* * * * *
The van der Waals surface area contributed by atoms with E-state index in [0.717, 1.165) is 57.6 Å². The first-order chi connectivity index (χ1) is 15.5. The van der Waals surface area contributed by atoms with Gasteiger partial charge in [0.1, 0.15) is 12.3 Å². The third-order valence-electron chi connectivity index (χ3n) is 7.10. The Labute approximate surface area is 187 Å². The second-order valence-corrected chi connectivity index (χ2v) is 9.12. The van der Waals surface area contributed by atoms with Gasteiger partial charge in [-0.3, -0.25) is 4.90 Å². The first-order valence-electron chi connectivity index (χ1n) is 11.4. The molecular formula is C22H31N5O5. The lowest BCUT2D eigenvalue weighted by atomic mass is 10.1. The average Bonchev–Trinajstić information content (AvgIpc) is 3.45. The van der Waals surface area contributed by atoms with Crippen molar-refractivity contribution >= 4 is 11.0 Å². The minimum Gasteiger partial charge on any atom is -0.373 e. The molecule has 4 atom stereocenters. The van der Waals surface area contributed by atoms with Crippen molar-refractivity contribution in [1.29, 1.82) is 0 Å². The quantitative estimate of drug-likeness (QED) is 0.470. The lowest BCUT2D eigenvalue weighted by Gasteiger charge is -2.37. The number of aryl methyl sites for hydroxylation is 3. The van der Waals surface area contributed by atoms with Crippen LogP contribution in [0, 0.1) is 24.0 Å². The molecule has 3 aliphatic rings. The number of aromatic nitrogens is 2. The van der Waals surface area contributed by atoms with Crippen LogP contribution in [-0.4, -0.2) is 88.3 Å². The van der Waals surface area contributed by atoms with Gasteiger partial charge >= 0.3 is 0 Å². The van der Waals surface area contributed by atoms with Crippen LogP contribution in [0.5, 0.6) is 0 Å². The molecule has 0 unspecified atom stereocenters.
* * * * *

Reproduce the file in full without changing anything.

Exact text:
The van der Waals surface area contributed by atoms with E-state index in [0.717, 1.165) is 57.6 Å². The first-order chi connectivity index (χ1) is 15.5. The van der Waals surface area contributed by atoms with Gasteiger partial charge in [0.1, 0.15) is 12.3 Å². The third-order valence-electron chi connectivity index (χ3n) is 7.10. The Labute approximate surface area is 187 Å². The second-order valence-corrected chi connectivity index (χ2v) is 9.12. The van der Waals surface area contributed by atoms with Gasteiger partial charge in [-0.3, -0.25) is 4.90 Å². The first-order valence-electron chi connectivity index (χ1n) is 11.4. The molecular formula is C22H31N5O5. The lowest BCUT2D eigenvalue weighted by atomic mass is 10.1. The average Bonchev–Trinajstić information content (AvgIpc) is 3.45. The van der Waals surface area contributed by atoms with Crippen molar-refractivity contribution >= 4 is 11.0 Å². The minimum Gasteiger partial charge on any atom is -0.373 e. The molecule has 4 atom stereocenters. The van der Waals surface area contributed by atoms with Crippen molar-refractivity contribution in [1.29, 1.82) is 0 Å². The quantitative estimate of drug-likeness (QED) is 0.470. The lowest BCUT2D eigenvalue weighted by Gasteiger charge is -2.37. The number of aryl methyl sites for hydroxylation is 3. The van der Waals surface area contributed by atoms with Crippen LogP contribution in [0, 0.1) is 24.0 Å². The molecule has 3 aliphatic rings. The number of aromatic nitrogens is 2. The van der Waals surface area contributed by atoms with Crippen LogP contribution in [-0.4, -0.2) is 88.3 Å². The van der Waals surface area contributed by atoms with Gasteiger partial charge >= 0.3 is 0 Å². The van der Waals surface area contributed by atoms with Crippen LogP contribution in [0.5, 0.6) is 0 Å². The molecule has 0 unspecified atom stereocenters.